Laurel Hubbard, who earlier this year became the first trans weightlifter to represent New Zealand in the Australian International, has opened up about the personal impact of being publicly criticised.
Hubbard has since qualified for the Commonwealth Games and been the subject of ongoing debate about trans women in sports.
Hubbard said she was “not a robot” and had to “block out the criticism”.
She said she had been hurt by the public backlash against her, but that she believes society has come further towards accepting trans people.
“I think ten years ago people weren’t ready for an athlete like myself, and perhaps some aren’t ready now,” she said.
“Not everyone supports me, not everyone accepts me but there are people out there that do, that’s been great.
“I had to wait until the world changed and I’m glad it did.”
Hubbard has endured plenty of transphobic criticism from within the sporting world as well as the general public.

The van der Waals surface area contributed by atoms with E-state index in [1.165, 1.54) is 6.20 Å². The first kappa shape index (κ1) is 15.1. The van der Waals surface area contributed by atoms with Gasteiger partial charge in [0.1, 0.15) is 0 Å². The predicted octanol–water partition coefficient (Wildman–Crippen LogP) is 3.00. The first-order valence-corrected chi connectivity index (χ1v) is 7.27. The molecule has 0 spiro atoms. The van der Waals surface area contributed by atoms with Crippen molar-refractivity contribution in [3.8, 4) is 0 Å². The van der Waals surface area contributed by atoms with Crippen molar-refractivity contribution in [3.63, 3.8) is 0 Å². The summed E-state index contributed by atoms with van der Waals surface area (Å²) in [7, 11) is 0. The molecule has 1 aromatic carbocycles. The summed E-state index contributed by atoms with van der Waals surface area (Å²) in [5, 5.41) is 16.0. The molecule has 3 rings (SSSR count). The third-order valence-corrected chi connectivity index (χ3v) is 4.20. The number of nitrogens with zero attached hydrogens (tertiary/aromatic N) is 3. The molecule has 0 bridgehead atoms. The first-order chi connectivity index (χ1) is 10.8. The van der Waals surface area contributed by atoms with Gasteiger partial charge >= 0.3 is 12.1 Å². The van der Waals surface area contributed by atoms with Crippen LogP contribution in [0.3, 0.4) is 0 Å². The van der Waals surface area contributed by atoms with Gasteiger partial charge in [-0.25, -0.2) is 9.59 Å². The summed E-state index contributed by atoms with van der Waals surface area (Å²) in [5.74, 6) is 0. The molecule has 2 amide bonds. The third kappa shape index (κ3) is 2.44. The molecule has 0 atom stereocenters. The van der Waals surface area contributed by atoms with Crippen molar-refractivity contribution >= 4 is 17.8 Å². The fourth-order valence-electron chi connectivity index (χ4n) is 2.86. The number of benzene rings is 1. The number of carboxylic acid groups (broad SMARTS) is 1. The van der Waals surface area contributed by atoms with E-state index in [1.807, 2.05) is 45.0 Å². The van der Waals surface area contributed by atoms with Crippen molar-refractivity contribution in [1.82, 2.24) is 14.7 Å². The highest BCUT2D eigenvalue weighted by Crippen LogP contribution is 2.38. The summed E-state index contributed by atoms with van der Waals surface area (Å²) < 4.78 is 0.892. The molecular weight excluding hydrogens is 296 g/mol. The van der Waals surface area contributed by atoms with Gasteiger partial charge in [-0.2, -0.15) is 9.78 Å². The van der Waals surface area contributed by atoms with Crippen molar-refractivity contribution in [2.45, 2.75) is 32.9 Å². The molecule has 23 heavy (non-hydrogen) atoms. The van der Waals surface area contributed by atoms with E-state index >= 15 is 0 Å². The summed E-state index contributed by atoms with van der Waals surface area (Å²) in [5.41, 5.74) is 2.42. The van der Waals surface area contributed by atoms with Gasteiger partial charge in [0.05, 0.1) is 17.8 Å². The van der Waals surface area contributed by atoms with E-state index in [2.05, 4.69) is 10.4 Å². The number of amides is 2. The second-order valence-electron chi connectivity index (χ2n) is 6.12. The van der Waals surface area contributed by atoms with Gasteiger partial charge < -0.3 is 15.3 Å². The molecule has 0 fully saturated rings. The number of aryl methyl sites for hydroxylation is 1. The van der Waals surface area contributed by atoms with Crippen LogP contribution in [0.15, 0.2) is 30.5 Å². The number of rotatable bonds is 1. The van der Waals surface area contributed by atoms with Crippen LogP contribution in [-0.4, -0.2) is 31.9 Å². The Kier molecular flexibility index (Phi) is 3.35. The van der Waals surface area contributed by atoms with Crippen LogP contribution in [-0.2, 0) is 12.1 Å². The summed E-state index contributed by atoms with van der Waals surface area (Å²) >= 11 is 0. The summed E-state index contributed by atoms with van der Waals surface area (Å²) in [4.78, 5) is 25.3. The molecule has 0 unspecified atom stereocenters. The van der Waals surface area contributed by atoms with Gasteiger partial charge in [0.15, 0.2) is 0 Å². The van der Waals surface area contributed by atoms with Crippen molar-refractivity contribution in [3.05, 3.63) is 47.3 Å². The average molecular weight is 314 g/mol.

Michael Keelan, head of the Australian Weightlifting Federation said, “I personally don’t think it’s a level playing field.
“We’re in a power sport which is normally related to masculine tendencies… where you’ve got that aggression, you’ve got the right hormones, then you can lift bigger weights.
“That’s my personal view and I think it’s shared by a lot of people in the sporting world.”
Gender transition typically leaves trans women with lower testosterone levels than cis women.
Hubbard’s hormone levels are well within the guidelines of the International Olympic Committee for female athletes.
“It’s not my role or my goal to change people’s minds,” she said.
“I’m not here to change the world, I’m just here to be myself.”